The Value of Pain

Three notables on the value of pain:


1) Pain is a warning of dangerous threats and helps safeguard us.


2) Pain that doesn’t kill us makes us stronger!


3) Pain lets you know you ain’t dead yet.


Then again, nothing wrong with a little pain relief. 😉


(Source Photo: Andy Blumenthal)

A Feel Good But Deeply Ailing U.S. Economy

Stagnant Salaries

Get comfortable with your salary, because it isn’t going anywhere positive–payrolls are stagnant!

The Wall Street Journal reports that wages since the recession “have grown slowly, advancing at a pace of about 2% annually” for a total of 12% since 2009.

In contrast, in the 20 years prior to the recession, wages “grew on average better than 3% annually”–that’s 50% more increase per year!

Sure some of the increase is now coming in the form of benefits growth, such as time off, subsidized commuting costs, and health insurance premiums, but workers still need to be able to pay their bills.

For the federal workforce, things have even been worse with pay raises of “just 2% [total] over the last five years” and a proposed 1.3% (with locality pay) for 2016.

Is it surprising then the innovation–one of our greatest strengths–is also drastically slowing in the United States. We are not rewarding risk with reward like we used to–and that changes the whole innovation equation!

Also no surprise then that mergers and acquisition are booming as the key to corporate growth as well as cost-savings through economies of scale are seen as one of the only ways to wring out profit growth in companies bottom lines.

All in all:

– While inflation is up an average of 2.13 over the same 10-year period.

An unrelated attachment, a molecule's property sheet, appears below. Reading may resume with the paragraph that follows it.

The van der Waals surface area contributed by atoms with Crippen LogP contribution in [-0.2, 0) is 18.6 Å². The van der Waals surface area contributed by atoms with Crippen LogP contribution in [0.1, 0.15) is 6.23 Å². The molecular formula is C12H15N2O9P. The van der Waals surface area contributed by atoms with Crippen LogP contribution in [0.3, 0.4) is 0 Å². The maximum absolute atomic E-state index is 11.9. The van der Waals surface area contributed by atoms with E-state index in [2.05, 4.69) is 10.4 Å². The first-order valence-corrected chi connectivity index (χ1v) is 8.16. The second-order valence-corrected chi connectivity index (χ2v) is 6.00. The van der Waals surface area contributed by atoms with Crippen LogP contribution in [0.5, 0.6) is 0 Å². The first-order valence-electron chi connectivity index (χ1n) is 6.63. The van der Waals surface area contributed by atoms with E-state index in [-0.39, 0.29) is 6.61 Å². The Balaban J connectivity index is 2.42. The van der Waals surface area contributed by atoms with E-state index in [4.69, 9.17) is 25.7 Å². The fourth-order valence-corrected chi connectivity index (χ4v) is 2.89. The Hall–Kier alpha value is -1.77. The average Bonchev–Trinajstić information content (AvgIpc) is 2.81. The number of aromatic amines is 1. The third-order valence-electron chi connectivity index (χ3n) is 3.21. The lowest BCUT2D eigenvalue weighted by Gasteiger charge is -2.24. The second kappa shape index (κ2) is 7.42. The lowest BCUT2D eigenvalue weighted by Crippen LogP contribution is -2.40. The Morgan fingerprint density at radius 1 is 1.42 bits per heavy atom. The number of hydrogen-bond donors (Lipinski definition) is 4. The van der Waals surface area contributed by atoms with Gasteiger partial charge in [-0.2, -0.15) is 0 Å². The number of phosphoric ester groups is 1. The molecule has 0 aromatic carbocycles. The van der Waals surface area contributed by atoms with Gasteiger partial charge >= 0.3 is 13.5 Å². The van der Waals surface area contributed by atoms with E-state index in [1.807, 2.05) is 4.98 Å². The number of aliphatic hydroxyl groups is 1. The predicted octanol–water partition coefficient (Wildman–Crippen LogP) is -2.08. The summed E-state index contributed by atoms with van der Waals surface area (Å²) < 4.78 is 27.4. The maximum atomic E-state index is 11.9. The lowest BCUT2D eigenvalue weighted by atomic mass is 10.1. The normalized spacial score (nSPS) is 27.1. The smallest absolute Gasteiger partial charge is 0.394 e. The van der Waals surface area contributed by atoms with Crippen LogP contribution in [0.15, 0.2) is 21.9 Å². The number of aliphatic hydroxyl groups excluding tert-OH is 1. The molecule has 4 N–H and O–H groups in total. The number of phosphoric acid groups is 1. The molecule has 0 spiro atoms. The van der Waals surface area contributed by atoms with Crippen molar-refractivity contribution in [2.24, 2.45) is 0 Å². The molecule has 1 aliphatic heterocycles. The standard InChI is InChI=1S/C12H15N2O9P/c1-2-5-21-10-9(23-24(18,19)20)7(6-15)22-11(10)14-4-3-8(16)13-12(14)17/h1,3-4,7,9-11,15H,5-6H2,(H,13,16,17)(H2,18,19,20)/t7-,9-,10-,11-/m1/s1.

– This leaves the average household more than 6% worse off then they were a decade ago…that’s a lot of time to be working and getting negative returns on your investment of time and effort.

Combine this with:

– Manufacturing down to only 9% of jobs in the U.S. economy

– The country’s ongoing spending binge–a national debt that has doubled over 8 years from around $10 trillion to almost $20 trillion by 2017 and interest payments about to take off with rising interest rates.

– Throw in a arms-race with China and Russia and the aging Baby Boomers setting up the economy for dramatic increases in Social Security and Medicare

And the “fun” NOT is only just beginning. 😉

The Millennial Workplace

Keep Mouth Shut

So a colleague from a law enforcement agency told a funny story the other day.


When he was an agent-in-training he said they told them, “Keep your eyes open and your mouths shut.”


Basically, you are new–so watch and learn before you do something stupid and potentially get yourselves or someone else in trouble. 


But now as someone who been there for decades and is a supervisor, he was interviewing someone right out of school, and in the interview the kid says, “I want to be in charge!”


The difference from Generation X and the new Millennials couldn’t have been starker. 


But what did this guy do, he didn’t show the candidate to the door by his earlobes, but rather he ended up hiring him. 


Times have changed–not only with all the technology we use–but also in terms of people’s expectations from the job.


What do people want these days–aside from good compensation and comprehensive benefits?


Engagement through challenging and meaningful work that has tangible outcomes from day one

Innovating and creating versus pushing paper and doing routine, repetitive work

– Using current and cutting-edge technology

Opportunities to stay and advance or building the resume to “move out to move up”

– Lots of feedback, teamwork, sharing, and transparency

– Considerable work-life balance